Saturday, October 16, 2010

Grade 2: LA Block with Fables - The Fox & the Grapes

October brings us a slight chill and a bit of rain (how welcomed!) and it also brings us back to Language Arts lessons. This month, our vehicle is Aesop's fables and here are some pictures to share...

First of all, I decided to start off with one of my favorites as a child, "The Fox & the Grapes". Attitude is everything in life and learning to be gracious, honest and humble just can't be underestimated, especially in today's world.

I started a new tradition this year (and will photograph it next week) - but I have decided to add the magic of a *storyteller's chair*, along with a *storyteller's shawl*. When the girls see me putting it on, they know a tale is about to begin :)

I hid my chalkboard drawing under a silk, and we followed the three day rhythm. I introduced the story on the first day, we retold it together the second day, and the third day, the girls each got to retell it. I pulled out my trusty playscape and a needle felted fox. We pretended the tree was really a vine and I quickly stuck a blob of purple on there to represent our grapes...

When it was the girls turn to retell the story, they took turns, and put on the storyteller's cape. They also wanted to wear a storyteller's babushka (we are part Polish, after all :)! The girls had so much fun - boy did that fox go flying all over the place trying to get those juicy grapes!

After the story was told, on Day 2, I revealed the chalkboard drawing and we began to copy it into our MLB's. This year, I find that they have more control and more patience over their fingers and drawing, so while last year, I allowed them to use various colors for their drawings, this year, we are focusing on using just the three primary colors and blending. While it may be ideal to start with just the primary's in Grade 1, as homeschoolers, I found I had to do more coaxing than I would have if the girls were under a teacher they didn't really know. They are ready for this challenge and I was very pleased with how their drawings turned out.

We also wrote a summary together to copy down onto another blank page in our MLB's.

Both of the girls need work trying to stay in a line and sometimes the letters still get away from us. Using the stick crayons to write words is harder than using a pencil, so I am taking that into account, as well. And perfectionism isn't pushed - just doing the very best you can do at this moment is what I usually stress. And I often point out errors I make (my fox's head is too small - oh look, I will try to make it a little bigger)!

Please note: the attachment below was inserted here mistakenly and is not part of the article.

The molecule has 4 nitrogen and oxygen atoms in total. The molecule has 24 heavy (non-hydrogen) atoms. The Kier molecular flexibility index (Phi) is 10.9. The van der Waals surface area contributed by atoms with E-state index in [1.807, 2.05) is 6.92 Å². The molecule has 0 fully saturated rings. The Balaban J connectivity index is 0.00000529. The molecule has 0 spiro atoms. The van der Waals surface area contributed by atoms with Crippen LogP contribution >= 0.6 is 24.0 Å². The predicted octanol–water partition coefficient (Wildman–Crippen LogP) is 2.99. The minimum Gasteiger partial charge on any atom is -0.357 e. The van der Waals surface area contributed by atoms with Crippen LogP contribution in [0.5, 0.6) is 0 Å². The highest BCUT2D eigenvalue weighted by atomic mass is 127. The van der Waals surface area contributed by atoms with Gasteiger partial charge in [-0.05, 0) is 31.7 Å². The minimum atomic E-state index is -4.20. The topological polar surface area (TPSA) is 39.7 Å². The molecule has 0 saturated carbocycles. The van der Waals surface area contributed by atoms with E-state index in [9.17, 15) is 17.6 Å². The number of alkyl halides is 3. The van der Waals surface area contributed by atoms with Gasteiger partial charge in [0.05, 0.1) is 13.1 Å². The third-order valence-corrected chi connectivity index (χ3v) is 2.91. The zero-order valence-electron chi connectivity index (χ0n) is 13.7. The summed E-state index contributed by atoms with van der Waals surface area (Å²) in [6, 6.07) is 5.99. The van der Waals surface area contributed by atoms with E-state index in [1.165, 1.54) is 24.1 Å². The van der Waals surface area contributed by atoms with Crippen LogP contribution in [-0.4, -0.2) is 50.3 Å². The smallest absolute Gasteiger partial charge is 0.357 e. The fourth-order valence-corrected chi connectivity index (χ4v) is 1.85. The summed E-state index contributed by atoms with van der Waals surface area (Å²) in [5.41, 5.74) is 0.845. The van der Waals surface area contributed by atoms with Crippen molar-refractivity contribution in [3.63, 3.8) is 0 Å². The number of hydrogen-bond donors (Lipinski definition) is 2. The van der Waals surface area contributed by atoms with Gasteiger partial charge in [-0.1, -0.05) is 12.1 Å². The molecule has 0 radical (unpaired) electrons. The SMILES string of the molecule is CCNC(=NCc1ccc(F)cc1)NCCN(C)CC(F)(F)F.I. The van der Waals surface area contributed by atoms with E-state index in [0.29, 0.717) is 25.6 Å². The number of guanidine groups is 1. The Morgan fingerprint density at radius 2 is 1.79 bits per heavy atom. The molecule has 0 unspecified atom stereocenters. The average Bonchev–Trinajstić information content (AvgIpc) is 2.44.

And, of course, in the style of Earthschooling, who could forget to bring the grapes - for multisensory fun! They look a little mealy here, but they tasted good - lol! I stood on a chair and held the sprig up high while the girls jumped for them like the fox and giggled all the while!

We took the time to think of words that rhyme with *fox* and they saw how "ox" and "ocks" makes the same sound!

And another fun way to encourage writing, spelling, and reading, is to have the kids create their own mail boxes out of old cereal boxes or shoe boxes. They cut up paper bags and we taped them on and then they painted designs, and we even made little flags for them, so they know when they have mail!

My hubby works late, so this has been a fun way for them to connect with him during the day. They receive and leave messages for him and get all excited to see when the flag is raised!

We actually did this exercise when they were very little and they would draw things for him, but now it's so fun that they can write little notes. I even got a few lovely ones, myself - and some fun Michaelmas and Halloween drawings!

We went on a bunch of field trips over the last two weeks, so I'll share a few shots from them in my next post - some really fun local places to see!


  1. Jen, I know you've been really busy, so thank you for making the time to post your lessons on the blog. It is great to see what you are doing, full of inspiration!

    The girls look like they are having a ball. Can't wait to see which fable comes next....

    Blessings, Cathy

  2. This is wonderful Jen, thank you so much for shring your homeschooling days. I love that you wear a shawl when you read and have a story tellers chair:)

  3. What a cute needle felted fox! I have yet to try it out. We made a play scape using wool but my kids are not into it, probably because they don't have not many wool creatures. We made our scene mostly with beeswax. The fox is still there and that gets played a lot.